By Carol Altmann
Here is a legal loophole that is so big, you could drive a truck through it: you can be a local councillor AND run for parliament at the same time.
That is, of course, unless your council draws up a policy that says you can’t.
The Warrnambool City Council has no such policy.
This is why former Warrnambool mayor Kylie Gaston could announce way back in May that she was running for Labor at the next state election on November 24 which, at that time, was still six whole months away.
And it is why former Warrnambool mayor Michael Neoh could announce this week that he will run as an
Liberal National Independent at the same election, which is still two months away.
Neither he nor Cr Gaston have to step aside.
In fact, technically, they don’t have to step aside until nominations for the state election close on November 8. (Independent nominations close on November 9, so Cr Neoh gets an extra day).
That is another six weeks away.
The current Local Government Act allows this, largely because it still hasn’t caught up with the modern way of doing things, where loads of wanna-be MPs are launching their political careers via the grassroots of local councils.
There is nothing wrong with a person running for local council with a view to bigger things – that’s called ambition – but there is a massive conflict of interest when you decide to run for a state election and hold on to your council spot.
When are you speaking to the media as a councillor? When are you speaking as a candidate? Do the public spot the difference? (I doubt it).
And how can your council profile, all of the free publicity and the behind-the-scenes-access to council business not be anything but a massive boost in an election campaign?
Michael Neoh has been in this territory before, back in 2015, when he ran as an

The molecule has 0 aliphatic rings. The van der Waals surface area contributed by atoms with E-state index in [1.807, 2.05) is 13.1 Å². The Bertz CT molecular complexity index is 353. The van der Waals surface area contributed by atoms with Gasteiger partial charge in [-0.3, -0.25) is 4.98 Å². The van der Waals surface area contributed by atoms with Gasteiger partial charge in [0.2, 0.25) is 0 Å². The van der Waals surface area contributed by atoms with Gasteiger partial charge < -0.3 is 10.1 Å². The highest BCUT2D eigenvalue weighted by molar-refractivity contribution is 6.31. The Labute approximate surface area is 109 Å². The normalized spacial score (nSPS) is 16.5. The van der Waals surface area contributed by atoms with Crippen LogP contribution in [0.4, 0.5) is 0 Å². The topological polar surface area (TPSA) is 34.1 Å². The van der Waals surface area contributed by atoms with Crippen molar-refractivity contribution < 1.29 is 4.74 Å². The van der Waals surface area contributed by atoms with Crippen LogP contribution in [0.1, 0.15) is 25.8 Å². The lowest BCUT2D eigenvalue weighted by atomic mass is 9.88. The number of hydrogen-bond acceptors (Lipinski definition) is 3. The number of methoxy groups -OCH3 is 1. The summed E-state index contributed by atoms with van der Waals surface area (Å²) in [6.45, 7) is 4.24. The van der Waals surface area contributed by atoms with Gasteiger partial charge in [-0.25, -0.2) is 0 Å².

Independent Liberal National candidate while still Mayor of Warrnambool.
The council didn’t ask him to step aside, so he didn’t.
Here is what Cr Neoh said to me in an email at the time:
“I have a campaign car that I use and also non-council equipment.
I am following the MAV policy in regards to taking leave of absence and I do not use mayoral invited functions to campaign.
If I meet with stakeholders outside of Council duties and as a candidate, I make it very clear that I am an election candidate and are not representing council.”
Having seen Cr Neoh get away with it, Cr Gaston has since been following the same map, with her Labor-Party-emblazoned car parked in the WCC carpark while she performs, as Cr Neoh did in 2015, her council duties.
Again, neither Cr Gaston nor Cr Neoh are breaking any rules or laws, they are simply doing what they are allowed to get away with.
Like any savvy politician, they are milking every opportunity to maintain their public profiles, and the council is a perfect platform.
The Victorian Local Government Association is on to this.
It put out eight guidelines for councils, asking that they develop their own rules to manage councillors who run for state or federal parliament.
The guideline that nails it is this: “The taking of leave of absence immediately after nominating as a candidate until the conclusion of the election campaign”.
Don’t expect the councillors themselves to suggest the Warrnambool City Council write such a policy. Two of our seven already benefit from not having such a thing in place.
It is up to ratepayers – again – to say this is not good enough, that we are not interested in subsidising councillors’ political aspirations and that we want their mind firmly on the job of running our council, not how they can move on from it.
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